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Frequently Asked Questions

  1. What is the mission of the Office of Reentry?
    The Cuyahoga County Office of Reentry’s mission is to remove the stigma and social burdens that challenge returning citizens by launching and sustaining a reentry movement. Our office will do this by funding and supporting organizations that provide comprehensive services, and supporting and monitoring opportunities needed for a successful reintegration.
  2. Where is the Office of Reentry located?
    Cuyahoga County Office of Reentry 
    4261 Fulton Parkway
    Cleveland, OH 44144

  3. Who is considered a client for reentry services?
    The Cuyahoga County Office of Reentry does not provide direct services to the community, instead the office funds agencies, programs and entities working with individuals in jail, prison, or on community control, probation or parole. These entities generally serve currently incarcerated individuals, individuals under community control sanctions, juveniles, people who were formerly incarcerated and others with a range of judicial backgrounds, including arrests. A client is primarily someone returning to the community after a period of incarceration and is experiencing significant barriers in obtaining employment, education, housing or other support services, including behavioral health and substance abuse treatment.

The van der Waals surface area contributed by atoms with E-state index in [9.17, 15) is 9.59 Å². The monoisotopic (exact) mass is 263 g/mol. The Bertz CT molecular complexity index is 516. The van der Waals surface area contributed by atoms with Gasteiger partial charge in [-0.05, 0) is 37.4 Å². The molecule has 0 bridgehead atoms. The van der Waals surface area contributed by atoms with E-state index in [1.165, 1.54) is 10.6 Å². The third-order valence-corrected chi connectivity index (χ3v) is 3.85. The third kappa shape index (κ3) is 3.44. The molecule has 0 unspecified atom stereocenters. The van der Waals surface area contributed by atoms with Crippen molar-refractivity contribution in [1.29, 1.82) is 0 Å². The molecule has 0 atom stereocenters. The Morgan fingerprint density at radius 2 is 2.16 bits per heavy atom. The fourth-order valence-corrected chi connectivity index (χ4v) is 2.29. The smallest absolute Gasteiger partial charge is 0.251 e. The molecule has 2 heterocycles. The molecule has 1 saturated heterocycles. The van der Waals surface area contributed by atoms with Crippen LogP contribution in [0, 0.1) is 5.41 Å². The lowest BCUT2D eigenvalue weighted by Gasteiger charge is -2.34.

4. What programs and services are available in Cuyahoga County?
    The Cuyahoga County Office of Reentry has partnered with Securus Foundation, an organization committed to modernizing the reentry process, to digitize Going Home to Stay, which was previously published by United Way 2-1-1. Now the guide has been re-envisioned as the Exodus Planner, which is available at The planner is a web-based platform that provides a collective group of community partners, government service providers and community members with the ability to manage mutual client cases and individual life plans. The planner also has digital, up-to-date and relevant resource, program and event sharing tools.